Even as an increasing number of Indian states and politicians tour China in a bid to scour up investments, India has allowed local companies to borrow up to US$1 billion in the Chinese currency within the US$30 billion ceiling on foreign borrowings for this fiscal year.
As the Renminbi, or China’s people currency inches towards an international status, trade between China and India booms and western currencies weaken, the new move by India’s Central Bank the Reserve Bank of India is expected to provide some flexibility to Indian companies, especially firms that import power equipment from China, as rising borrowing costs in India have been forcing them to delay investment decisions. Many firms are now obligated to borrow funds from Chinese banks to pay for power and telecom equipment the country so badly needs to ramp up its infrastructure.
Between April and August, Indian companies borrowed US$15.93 billion from overseas. Prime Minister Manmohan Singh aims to double spending on infrastructure to US$1 trillion in the five years to March 2017 to accelerate growth to more than 10 percent and lift living standards in the nation.
There is no specific ceiling on individual companies for borrowing in the renminbi within the limit of $1 billion. However, the proposal has to be approved by Reserve Bank of India (RBI).
The decision shows the increasing relevance of the Chinese currency, said D.K. Joshi, chief economist at ratings agency Crisil Ltd.
Infrastructure Leasing & Financial Services Ltd., an Indian lender to road projects, plans to raise US$100 million from yuan- denominated bonds and has hired bankers to manage the sale.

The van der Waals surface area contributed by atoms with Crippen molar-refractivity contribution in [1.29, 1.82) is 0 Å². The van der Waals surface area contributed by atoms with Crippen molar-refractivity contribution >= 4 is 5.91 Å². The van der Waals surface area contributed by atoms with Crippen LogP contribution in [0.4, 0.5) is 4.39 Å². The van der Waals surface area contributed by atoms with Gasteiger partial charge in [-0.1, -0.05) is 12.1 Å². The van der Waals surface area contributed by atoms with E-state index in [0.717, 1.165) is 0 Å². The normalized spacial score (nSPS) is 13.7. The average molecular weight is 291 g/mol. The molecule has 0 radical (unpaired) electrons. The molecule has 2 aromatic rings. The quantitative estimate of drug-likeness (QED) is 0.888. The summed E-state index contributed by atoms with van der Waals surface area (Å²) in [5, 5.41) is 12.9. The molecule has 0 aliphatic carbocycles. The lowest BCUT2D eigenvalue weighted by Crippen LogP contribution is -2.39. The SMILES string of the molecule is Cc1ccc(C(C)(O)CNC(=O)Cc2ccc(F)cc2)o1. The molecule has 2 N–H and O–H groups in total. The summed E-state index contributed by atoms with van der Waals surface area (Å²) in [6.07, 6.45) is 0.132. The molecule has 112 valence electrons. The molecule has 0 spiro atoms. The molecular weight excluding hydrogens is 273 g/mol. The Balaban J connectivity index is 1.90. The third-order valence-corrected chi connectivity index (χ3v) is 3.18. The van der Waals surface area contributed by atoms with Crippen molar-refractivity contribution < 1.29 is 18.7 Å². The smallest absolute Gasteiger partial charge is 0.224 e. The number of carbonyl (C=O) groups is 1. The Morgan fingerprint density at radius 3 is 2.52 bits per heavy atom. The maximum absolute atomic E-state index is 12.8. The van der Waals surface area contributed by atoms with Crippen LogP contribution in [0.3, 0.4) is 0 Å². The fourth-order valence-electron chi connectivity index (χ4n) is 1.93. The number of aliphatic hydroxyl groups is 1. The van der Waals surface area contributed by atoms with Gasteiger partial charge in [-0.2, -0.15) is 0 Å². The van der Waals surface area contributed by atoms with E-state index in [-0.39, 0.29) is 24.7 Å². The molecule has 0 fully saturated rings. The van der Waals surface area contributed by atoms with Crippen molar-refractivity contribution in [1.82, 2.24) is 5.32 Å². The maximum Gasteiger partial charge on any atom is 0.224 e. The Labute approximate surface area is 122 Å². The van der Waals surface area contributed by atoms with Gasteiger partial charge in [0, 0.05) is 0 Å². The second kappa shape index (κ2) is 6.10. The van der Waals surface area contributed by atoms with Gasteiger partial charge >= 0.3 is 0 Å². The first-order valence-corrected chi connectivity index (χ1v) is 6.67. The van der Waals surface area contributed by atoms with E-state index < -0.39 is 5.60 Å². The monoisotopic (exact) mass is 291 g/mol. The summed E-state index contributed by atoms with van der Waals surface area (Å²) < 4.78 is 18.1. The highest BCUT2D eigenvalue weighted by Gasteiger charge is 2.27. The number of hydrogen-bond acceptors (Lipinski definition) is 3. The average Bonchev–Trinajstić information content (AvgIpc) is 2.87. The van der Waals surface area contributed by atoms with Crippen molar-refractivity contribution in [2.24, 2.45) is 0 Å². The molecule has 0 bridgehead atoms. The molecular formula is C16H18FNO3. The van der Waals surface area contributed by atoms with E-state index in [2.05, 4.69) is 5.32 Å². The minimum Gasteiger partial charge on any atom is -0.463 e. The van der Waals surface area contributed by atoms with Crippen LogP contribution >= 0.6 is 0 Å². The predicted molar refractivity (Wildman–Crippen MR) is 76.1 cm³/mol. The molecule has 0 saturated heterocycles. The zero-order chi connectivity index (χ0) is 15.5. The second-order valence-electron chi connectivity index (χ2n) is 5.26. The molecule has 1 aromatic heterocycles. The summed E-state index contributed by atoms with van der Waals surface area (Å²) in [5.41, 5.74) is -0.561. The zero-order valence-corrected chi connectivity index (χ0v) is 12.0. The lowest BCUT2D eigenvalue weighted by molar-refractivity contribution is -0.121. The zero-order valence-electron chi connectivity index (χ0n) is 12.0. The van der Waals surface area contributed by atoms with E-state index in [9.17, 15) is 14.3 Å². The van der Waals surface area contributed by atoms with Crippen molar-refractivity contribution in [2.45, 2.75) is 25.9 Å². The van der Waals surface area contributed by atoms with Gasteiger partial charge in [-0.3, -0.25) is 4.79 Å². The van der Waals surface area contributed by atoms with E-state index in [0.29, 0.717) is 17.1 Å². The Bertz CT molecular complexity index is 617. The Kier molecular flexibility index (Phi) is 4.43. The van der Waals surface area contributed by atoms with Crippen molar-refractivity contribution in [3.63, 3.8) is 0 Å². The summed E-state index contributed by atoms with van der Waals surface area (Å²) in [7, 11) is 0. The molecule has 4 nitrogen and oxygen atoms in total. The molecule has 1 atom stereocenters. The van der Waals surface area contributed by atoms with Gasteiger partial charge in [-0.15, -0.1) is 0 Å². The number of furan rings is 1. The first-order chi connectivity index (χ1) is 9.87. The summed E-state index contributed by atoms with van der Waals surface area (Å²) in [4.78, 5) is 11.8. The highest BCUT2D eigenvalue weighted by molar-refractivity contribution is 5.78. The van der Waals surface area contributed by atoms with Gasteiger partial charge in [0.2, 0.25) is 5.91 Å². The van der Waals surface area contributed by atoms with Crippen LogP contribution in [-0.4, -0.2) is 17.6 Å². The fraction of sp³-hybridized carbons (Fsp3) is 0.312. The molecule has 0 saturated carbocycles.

Many companies have sought the yuan as one of the currencies for overseas debt. Lanco Infratech Ltd., Adani Power Ltd., SRM Energy Ltd. and Moser Baer Projects Pvt. have said they’re talking to China’s export banks for loans, after billionaire Anil Ambani’s Reliance Power Ltd. borrowed US$1.1 billion from China Development Bank Corp. in December.
Industrial & Commercial Bank of China Ltd., the world’s largest bank by market value, may provide services for Indian customers seeking to raise yuan funds from the sale of so-called dim-sum bonds, President Yang Kaisheng told the Businessweek.
“More multinational companies will feel comfortable tapping this market as the Chinese government continues to clarify its procedures for fund raising and remitting those proceeds into China,” Michael Lam, the Hong-Kong-based director of fixed-income capital markets for Asia at Deutsche Bank AG, said at a Euromoney conference in Singapore yesterday.
The ECB panel, comprising finance ministry and RBI officials, also decided to raise the limit on overseas borrowings of more than five years maturity under the automatic route—not requiring RBI’s approval—to US$750 million from US$500 million for individual firms.